H: How could we educate this kind of people? How can we include them? Yeah, instead of exclude them? I don't know, maybe that's the future numeric thing, but I don't know, I had
Y: this experience, you know, well, I thought similarly, you know, and probably was, in my time in chromosome where I felt like, a wish, as a scene, or a band or person, you know, who's doing things should be more active in like, trying to breach that gap. And to close in the gap. And we we played with, like, metal, like, metal scene and like, Sometimes in a skinhead scene, you know, and sometimes it's not worth it. You know, the bands you play with, like, yeah, they, you share a lot of similarities with them, and you have a lot of things, they got good politics, but you know, their fans might not.
C: Yeah, and especially with punk, I feel like there's always that element of people going to a shark cuz I know it's a chance for them to be in a pit and, and like, be macho and stuff inside. And there are people that like, actually enjoy, like, you know, being in a pit enjoying the music like that, like release of energy of like dancing around, but some people actually just go to bars. Yep. to like, pound on people.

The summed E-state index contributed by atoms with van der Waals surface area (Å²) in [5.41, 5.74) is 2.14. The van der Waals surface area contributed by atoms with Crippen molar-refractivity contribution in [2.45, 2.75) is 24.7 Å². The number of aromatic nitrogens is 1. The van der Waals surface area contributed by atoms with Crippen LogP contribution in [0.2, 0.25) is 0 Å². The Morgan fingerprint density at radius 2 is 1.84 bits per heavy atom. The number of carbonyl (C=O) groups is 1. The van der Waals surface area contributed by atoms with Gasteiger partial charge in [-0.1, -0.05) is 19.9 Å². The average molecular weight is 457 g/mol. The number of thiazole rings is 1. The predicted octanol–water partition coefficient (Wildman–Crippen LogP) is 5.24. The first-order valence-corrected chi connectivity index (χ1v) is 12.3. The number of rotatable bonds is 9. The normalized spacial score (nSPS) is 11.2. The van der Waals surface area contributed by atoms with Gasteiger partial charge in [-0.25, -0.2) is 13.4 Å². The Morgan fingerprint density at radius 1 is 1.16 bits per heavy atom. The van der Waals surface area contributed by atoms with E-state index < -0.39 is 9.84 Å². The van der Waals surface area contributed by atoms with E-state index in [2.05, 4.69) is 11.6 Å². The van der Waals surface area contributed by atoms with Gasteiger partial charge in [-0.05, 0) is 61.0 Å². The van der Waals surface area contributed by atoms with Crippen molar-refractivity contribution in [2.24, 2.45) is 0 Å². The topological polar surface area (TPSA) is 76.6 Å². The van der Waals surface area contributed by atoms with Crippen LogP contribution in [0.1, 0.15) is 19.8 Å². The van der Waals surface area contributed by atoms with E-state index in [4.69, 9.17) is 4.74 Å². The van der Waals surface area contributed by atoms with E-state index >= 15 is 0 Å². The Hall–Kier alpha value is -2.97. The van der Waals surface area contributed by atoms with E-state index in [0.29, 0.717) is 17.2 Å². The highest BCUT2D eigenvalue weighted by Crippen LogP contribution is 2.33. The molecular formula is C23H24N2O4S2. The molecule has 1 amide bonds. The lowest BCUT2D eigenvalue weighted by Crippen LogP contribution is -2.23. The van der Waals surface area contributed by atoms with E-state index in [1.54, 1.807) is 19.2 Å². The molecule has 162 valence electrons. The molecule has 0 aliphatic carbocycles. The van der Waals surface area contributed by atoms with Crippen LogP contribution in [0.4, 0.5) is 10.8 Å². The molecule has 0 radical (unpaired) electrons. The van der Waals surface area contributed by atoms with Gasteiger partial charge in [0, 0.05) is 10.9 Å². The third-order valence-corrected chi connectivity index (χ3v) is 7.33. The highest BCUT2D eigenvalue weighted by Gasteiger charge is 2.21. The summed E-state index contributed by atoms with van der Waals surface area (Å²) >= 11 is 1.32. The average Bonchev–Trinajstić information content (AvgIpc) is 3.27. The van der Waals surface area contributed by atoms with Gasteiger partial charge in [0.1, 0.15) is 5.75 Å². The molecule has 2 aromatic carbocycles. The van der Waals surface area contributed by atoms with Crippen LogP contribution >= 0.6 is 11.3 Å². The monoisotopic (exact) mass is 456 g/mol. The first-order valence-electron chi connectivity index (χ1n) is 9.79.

Y: I mean, yeah. I mean, I've been at like, marching orders show before. Yeah, cuz I like that ban, you know, and, and, like, there was a bunch of like, a bonus there with like, swastikas. Like, you know, on the head and everything. Yeah, that were like looking at me the whole time, you know, like trying to intimidate me and like z calling in my direction and stuff, you know? Yeah. So those were the things that I felt like in the end, and then at a metal show, like we played a metal show and this plane cloth. Dude, you you wouldn't think that this person is dodgy at all, but tried to recruit chromosome to play an ns, like, party. You know, like, I was like, hang on, dude. Can you see that? I'm like, not quite. On. No, we're not. We're not about like, racial leaning and stuff. Just about like about National Socialists. That's all